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Today, The Barber of Seville is so well loved that the comedian Robin Williams performed its most famous aria in the guise of a cartoon bird in Mrs Doubtfire. But when it premiered in 1816, Rossini's opera was met with heckling.
It took a composer of singular confidence to agree to turn the Beaumarchais play The Barber of Seville into an opera in 1816.
By then, opera audiences were very used to a setting by the Italian composer Paisiello. It’s probably fair to say that his version was a much loved favourite with the famously loyal audience of the time.
When Rossini agreed to take on the project, he knew that he had to come up with something wonderful. By the end of the cold February night in Rome, where Rossini’s work was premiered, it wasn’t looking good. The composer had even taken care to call the opera something different – it premiered as Almaviva, or the Useless Precaution.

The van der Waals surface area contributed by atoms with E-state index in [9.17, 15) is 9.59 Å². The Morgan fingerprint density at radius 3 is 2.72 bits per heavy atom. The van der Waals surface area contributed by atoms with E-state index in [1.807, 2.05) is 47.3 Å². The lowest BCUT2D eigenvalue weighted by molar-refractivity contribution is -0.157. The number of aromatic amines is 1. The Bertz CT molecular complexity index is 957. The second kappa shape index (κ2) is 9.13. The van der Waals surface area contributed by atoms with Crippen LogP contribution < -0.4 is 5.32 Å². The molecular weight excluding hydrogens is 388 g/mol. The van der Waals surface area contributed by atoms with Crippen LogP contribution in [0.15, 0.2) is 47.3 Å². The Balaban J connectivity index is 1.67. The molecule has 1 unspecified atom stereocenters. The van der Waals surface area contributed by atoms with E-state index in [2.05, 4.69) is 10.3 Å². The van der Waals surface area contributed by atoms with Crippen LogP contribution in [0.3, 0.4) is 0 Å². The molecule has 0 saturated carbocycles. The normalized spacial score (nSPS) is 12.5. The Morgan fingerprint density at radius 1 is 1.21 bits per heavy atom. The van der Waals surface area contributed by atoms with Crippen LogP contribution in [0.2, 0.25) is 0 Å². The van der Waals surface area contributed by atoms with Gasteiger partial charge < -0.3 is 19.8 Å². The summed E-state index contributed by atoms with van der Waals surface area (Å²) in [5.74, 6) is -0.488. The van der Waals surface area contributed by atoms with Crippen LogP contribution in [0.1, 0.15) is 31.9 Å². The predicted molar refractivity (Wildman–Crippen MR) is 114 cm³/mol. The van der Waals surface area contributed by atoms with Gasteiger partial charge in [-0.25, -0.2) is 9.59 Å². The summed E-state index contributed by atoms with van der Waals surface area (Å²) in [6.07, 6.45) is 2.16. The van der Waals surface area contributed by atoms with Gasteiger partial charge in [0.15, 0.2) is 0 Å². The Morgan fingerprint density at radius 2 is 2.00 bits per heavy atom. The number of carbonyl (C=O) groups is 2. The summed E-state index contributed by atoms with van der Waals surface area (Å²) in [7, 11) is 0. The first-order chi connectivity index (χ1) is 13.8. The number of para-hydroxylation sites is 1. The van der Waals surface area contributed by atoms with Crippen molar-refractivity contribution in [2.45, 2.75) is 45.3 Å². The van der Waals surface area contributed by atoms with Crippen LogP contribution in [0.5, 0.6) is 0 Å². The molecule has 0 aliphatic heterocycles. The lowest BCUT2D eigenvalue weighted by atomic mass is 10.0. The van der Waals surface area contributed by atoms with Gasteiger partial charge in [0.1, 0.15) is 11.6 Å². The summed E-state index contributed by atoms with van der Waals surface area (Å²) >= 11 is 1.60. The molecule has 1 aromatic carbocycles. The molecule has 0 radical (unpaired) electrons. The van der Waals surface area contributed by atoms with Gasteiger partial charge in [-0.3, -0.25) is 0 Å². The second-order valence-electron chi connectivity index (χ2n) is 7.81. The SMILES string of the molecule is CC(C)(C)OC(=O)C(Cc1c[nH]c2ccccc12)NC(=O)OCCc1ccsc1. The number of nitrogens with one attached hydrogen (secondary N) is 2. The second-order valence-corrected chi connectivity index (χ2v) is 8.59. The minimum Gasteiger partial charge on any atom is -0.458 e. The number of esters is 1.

The evening had ended with the audience baying, ‘Pai-si-ell-o, Pai-si-ell-o!’ to a closed curtain. Somehow, though, Rossini turned it around. It’s even possible that the audience reaction wasn’t genuine and the first-nighters were a hired claque (a group of paid applauders prevalent in French opera houses at the time). Eventually retitled, Rossini’s Barber of Seville saw Paisiello’s version relegated to the dusty top shelves of the library of history. As well as possessing a simply stunning overture, the opera is a sheer delight throughout, with hit after hit, including ‘Una voce poco fa’ and the ‘Largo al factotum’.
Maria Callas (soprano) as Rosina; Tito Gobbi (tenor) as Figaro; Philharmonia Orchestra and Chorus; Alceo Galliera (conductor). EMI Classics: 4564442.